Jeffrey Boone Miller
After work, late on the afternoon of December 12, 2016, I went for a walk at Fresh Pond in Cambridge, Massachusetts. This 155-acre kettle hole pond usually holds good populations of migrating waterfowl from October through December until ice-up (Barton 1995), so my focus was on the waterbirds. When I reached the southernmost cove of the pond, near a region called Weir Meadow, I spotted a loosely associated group of waterfowl about 50 meters from shore that included two male and two female Common Goldeneyes (Bucephala clangula), four male and two female Hooded Mergansers (Lophodytes cucullatus), and two male Greater Scaup (Aythya marila). Shortly afterwards, I noted a Common Loon (Gavia immer) much farther out, perhaps 250 meters from shore. These different species were about to interact in, what was to me at least, an unexpected manner.
Over the next couple of minutes, while the ducks and mergansers were diving regularly for food, the loon swam directly toward them, soon closing to within a few meters of the four goldeneyes. Now alert to the loon, the goldeneyes stopped diving, extended their necks, assembled into a tight group, and began swimming rapidly away from the loon and toward shore. At this point, the loon extended its neck parallel to the water with its bill pointed at the goldeneyes. The loon looked much like a swimming snake, showing only its bill, eyes, and the top of its head and body. Staying in this posture, the loon accelerated toward the four goldeneyes, all of which took the hint and flew off with their characteristic whistling flight.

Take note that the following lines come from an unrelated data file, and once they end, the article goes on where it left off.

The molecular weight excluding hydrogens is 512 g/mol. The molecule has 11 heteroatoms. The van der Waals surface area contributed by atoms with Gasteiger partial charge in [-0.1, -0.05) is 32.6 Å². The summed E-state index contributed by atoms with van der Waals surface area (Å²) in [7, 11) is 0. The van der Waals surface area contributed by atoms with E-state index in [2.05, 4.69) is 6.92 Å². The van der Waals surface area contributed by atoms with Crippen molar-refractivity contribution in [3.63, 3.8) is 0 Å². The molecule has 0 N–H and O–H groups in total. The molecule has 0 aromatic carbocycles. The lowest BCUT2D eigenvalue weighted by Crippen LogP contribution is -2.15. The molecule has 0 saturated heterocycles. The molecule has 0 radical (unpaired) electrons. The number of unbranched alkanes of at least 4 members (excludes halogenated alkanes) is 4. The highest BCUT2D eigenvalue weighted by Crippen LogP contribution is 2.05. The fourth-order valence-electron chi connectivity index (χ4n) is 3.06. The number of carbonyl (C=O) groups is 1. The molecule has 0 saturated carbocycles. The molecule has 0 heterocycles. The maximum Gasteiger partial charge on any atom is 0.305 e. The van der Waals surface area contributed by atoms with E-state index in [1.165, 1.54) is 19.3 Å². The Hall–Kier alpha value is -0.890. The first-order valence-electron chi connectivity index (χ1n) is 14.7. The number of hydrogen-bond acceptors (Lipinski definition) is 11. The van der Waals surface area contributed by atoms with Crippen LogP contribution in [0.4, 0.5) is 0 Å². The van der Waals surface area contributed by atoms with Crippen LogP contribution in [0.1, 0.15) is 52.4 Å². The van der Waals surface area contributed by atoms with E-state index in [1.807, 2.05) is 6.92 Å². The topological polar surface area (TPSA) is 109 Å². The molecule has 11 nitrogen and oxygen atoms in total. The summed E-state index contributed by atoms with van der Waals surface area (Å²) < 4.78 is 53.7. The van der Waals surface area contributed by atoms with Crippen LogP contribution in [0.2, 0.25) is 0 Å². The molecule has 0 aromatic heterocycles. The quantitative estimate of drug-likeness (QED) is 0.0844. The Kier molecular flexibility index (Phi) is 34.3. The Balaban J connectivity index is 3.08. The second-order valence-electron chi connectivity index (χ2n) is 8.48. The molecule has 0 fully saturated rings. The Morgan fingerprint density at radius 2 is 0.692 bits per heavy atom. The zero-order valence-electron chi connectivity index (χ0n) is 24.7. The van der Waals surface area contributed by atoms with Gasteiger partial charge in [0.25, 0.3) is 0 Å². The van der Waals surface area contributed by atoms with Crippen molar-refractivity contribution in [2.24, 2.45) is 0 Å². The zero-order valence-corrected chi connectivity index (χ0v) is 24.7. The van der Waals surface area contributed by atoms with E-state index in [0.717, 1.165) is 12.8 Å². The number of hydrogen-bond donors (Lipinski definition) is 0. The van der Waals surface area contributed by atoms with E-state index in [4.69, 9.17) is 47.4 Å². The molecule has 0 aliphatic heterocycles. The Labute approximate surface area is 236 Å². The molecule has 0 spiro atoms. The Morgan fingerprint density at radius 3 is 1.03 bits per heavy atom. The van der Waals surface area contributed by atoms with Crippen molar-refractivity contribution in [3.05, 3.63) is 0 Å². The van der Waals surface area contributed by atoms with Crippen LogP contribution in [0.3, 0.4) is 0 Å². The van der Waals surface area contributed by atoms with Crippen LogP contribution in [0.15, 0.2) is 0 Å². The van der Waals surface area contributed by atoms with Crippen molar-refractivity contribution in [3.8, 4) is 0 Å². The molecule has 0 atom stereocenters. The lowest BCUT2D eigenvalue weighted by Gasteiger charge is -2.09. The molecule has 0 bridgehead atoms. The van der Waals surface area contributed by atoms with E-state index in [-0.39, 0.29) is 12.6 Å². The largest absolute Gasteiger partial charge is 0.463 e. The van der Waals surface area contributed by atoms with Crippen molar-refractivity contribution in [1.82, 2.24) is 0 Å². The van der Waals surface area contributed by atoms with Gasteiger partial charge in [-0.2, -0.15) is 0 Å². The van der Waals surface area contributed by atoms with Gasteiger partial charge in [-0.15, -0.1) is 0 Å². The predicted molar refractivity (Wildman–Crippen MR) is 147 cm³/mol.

The loon then turned its attention to the Hooded Mergansers, which were just a few meters away and now also on high alert. Again the loon approached rapidly with its neck outstretched and with little of its body showing. While two of the mergansers tried diving to escape, the remaining four took flight immediately, as did the diving pair when they resurfaced. The loon then made one aggressive move toward the two Greater Scaup which were about 15 meters to the west of the loon. However, the scaup avoided confrontation by swimming around a nearby point and out of sight of the loon, at which time the loon ended its aggressive behavior and resumed a normal swimming posture.
Throughout this episode, the loon did not vocalize, stand upright, or attack from underwater, even though all of these behaviors are part of a loon’s repertoire of aggressive behaviors. The loon’s actions did, however, appear to incorporate the “threat” behavior described by Byrkjedal (2011) in which the aggressor swims toward its target after adopting “a low posture, neck and head stretched forward pointing at the opponent.”
During the breeding season, Common Loons show interspecific aggression toward other species of waterfowl. Observers have noted loons attacking and killing ducklings and even adults of several species including Common Goldeneyes, Red-breasted Mergansers (Mergus serrator), Long-tailed Ducks (Clangula hyemalis), Ring-necked Ducks (Aythya collaris), Common Eiders (Somateria mollissima), Mallards (Anas platyrhynchos), Redheads (Aythya americana), and Canada Geese (Branta canadensis) (Sperry 1987, Kirkham and Johnson 1988, Morton and Pereyra 2011). In addition to attacking other species, breeding loons frequently show intraspecific aggression toward other loons. Such encounters between breeding loons can result in injury or, particularly when fights are between males, death (Piper et al. 2008).